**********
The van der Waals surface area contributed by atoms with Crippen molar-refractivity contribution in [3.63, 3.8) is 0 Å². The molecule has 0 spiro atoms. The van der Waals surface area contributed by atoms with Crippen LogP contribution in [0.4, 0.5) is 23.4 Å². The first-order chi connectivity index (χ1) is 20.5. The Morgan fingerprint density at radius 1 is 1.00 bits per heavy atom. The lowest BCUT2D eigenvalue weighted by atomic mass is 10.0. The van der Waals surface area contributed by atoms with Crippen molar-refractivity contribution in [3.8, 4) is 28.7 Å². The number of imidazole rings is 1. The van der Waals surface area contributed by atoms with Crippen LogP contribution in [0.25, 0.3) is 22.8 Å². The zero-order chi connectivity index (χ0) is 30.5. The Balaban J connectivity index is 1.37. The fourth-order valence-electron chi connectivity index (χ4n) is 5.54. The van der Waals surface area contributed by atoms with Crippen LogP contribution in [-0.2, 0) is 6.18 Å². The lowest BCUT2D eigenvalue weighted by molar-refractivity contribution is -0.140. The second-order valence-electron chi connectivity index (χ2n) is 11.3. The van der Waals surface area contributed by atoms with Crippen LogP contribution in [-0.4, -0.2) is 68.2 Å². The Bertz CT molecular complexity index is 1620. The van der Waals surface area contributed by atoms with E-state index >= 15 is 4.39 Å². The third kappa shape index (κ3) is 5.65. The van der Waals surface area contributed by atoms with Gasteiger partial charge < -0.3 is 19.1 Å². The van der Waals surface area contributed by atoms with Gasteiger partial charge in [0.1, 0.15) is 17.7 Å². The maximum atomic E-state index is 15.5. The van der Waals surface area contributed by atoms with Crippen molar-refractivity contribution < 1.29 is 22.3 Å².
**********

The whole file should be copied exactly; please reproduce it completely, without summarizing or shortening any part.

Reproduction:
The van der Waals surface area contributed by atoms with Crippen molar-refractivity contribution in [3.63, 3.8) is 0 Å². The molecule has 0 spiro atoms. The van der Waals surface area contributed by atoms with Crippen LogP contribution in [0.4, 0.5) is 23.4 Å². The first-order chi connectivity index (χ1) is 20.5. The Morgan fingerprint density at radius 1 is 1.00 bits per heavy atom. The lowest BCUT2D eigenvalue weighted by atomic mass is 10.0. The van der Waals surface area contributed by atoms with Crippen molar-refractivity contribution in [3.8, 4) is 28.7 Å². The number of imidazole rings is 1. The van der Waals surface area contributed by atoms with Crippen LogP contribution in [0.25, 0.3) is 22.8 Å². The zero-order chi connectivity index (χ0) is 30.5. The Balaban J connectivity index is 1.37. The fourth-order valence-electron chi connectivity index (χ4n) is 5.54. The van der Waals surface area contributed by atoms with Crippen LogP contribution in [-0.2, 0) is 6.18 Å². The lowest BCUT2D eigenvalue weighted by molar-refractivity contribution is -0.140. The second-order valence-electron chi connectivity index (χ2n) is 11.3. The van der Waals surface area contributed by atoms with Crippen LogP contribution in [-0.4, -0.2) is 68.2 Å². The Bertz CT molecular complexity index is 1620. The van der Waals surface area contributed by atoms with E-state index >= 15 is 4.39 Å². The third kappa shape index (κ3) is 5.65. The van der Waals surface area contributed by atoms with Gasteiger partial charge < -0.3 is 19.1 Å². The van der Waals surface area contributed by atoms with Gasteiger partial charge in [0.1, 0.15) is 17.7 Å². The maximum atomic E-state index is 15.5. The van der Waals surface area contributed by atoms with Crippen molar-refractivity contribution < 1.29 is 22.3 Å².